Vitamin D supplements are widely used, either self-administered or with a prescription [1]. The widespread use is not surprising as vitamin D supplementation for groups at risk for vitamin D insufficiency is advised in most international and national guidelines. These guidelines find their base in the potential harmful effect of low vitamin D status [2,3,4]. Traditionally, vitamin D deficiency is associated with the diseases rickets and osteomalacia. Nowadays, these conditions are rare in daily practice. Many vitamin D-related association studies and intervention trials have been conducted in the last decades. The observational studies have shown that vitamin D status is inversely correlated with multiple diseases and conditions such as fractures, falls, cardiovascular disease, different forms of cancer and psychiatric disorders. However, intervention trials have so far only shown positive effects of vitamin D supplementation on bone-related problems and not on other outcomes [5]. Supplementation of vitamin D in combination with calcium can reduce loss of bone mineral density and reduces fracture risk [6,7,8,9,10]. Reduction of fractures by supplementation of both calcium and vitamin D is particularly clear in the oldest group frail persons [11]. Vitamin D with or without calcium supplementation might also reduce falls, but meta-analyses have shown contradictory results [12,13,14,15,16,17].

The serum 25-hydroxyvitamin D (25(OH)D) concentration is the best marker of vitamin D status. The threshold for the need of vitamin D supplementation is still under debate. While some advice treatment at 25(OH)D levels of < 25–40 nmol/L, others claim that this should be < 75 nmol/L [18, 19]. The Health Council of the Netherlands considers a level > 50 nmol/L sufficient for women older than 50 years and men older than 70 years and advises daily vitamin D supplementation for this entire group [4]. The Institute of Medicine (IOM) has proposed the same threshold. The IOM presumes that the average requirement of the population is covered with serum 25(OH)D levels of 40 nmol/L [2].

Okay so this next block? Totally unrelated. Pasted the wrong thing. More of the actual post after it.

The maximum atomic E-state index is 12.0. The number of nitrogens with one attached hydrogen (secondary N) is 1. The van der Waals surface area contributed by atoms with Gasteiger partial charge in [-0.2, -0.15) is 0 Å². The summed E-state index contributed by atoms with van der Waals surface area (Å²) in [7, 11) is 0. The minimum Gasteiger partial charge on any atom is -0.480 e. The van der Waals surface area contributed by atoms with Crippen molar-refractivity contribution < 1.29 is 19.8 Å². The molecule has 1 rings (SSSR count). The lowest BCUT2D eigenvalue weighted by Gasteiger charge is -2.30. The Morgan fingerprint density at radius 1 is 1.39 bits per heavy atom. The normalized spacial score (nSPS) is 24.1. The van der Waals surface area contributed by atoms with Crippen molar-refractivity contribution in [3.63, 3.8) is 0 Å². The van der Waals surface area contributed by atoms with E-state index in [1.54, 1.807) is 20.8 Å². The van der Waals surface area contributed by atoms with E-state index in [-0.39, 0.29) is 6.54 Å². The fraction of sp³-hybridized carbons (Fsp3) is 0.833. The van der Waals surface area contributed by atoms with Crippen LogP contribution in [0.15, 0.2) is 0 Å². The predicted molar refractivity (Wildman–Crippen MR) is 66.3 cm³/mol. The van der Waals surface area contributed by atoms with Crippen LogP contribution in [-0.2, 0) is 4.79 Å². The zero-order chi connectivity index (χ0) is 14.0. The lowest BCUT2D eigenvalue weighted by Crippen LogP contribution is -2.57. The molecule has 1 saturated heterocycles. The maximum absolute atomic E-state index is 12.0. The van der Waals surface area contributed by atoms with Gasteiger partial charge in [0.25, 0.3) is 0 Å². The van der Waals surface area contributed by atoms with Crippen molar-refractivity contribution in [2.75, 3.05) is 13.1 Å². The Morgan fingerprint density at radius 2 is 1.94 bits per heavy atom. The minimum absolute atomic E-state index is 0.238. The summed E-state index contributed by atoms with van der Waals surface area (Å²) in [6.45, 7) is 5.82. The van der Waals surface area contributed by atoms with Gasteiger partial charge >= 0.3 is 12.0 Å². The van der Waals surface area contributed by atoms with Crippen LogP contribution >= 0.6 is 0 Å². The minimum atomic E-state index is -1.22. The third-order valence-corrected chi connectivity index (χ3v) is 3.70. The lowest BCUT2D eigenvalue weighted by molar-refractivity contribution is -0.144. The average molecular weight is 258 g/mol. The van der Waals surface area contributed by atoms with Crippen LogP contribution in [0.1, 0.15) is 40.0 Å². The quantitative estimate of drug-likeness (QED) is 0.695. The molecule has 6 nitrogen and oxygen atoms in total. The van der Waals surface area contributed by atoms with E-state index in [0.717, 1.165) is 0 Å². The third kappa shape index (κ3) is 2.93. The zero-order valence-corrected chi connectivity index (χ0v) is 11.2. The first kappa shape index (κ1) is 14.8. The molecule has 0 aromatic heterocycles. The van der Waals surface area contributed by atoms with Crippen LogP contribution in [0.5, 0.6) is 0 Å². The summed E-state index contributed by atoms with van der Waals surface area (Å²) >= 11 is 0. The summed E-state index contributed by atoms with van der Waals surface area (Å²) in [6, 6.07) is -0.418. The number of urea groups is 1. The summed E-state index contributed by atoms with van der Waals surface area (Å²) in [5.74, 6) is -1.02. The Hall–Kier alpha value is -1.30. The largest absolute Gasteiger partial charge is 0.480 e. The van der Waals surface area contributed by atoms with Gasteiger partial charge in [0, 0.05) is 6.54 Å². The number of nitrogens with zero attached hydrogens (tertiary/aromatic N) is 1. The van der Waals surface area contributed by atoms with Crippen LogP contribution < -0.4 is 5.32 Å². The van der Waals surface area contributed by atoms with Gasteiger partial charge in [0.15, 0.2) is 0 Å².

When using 50 nmol/L as cut-off, about 50% of the Dutch older persons has a vitamin D insufficiency [20, 21]. Considering that only half of all older persons have serum 25(OH)D levels below the recommended threshold, a general advice to supplement vitamin D in these elderly is only useful for half of the older population. In the other half of the population, treatment would not be necessary, depending on the season of blood collection. When lower thresholds are used, the number of overtreatment would be even more obvious. The consequences are medicalization and costs [22].

Testing of serum 25(OH)D levels can reduce the number of unnecessary treatments but is also expensive and the outcome is influenced by the period of the year. Three prediction models to predict vitamin D deficiency in elderly were published before [23,24,25]. In an analogous manner, we wanted to develop a prediction model to predict insufficient vitamin D status in older women. In contrast to previous studies, our study focuses on the clinical implementation of the model. Therefore, we focused on older women with risk factors for fractures and evaluated clinical applicability. In the second place, we used a spectrum of thresholds, in a way that medical professionals can choose the threshold they consider to be appropriate.

The goal of this study was to develop a validated prediction model that could discriminate older women who do or do not need treatment with vitamin D supplements. We aimed to construct a simple tool that can be added to fracture risk evaluation in general practice or that can be used as a self-test. While there is still discussion about the optimal cuff of value of 25(OH)D levels, we will develop the model with different thresholds for serum 25(OH)D levels, namely 30, 40, 50 and 60 nmol/L.


For the development of our model, we followed the instruction of the TRIPOD [26]. The steps of our method are presented schematically in Fig. 1.

Fig. 1
figure 1

Scheme of the development and validation of the prediction model

Study population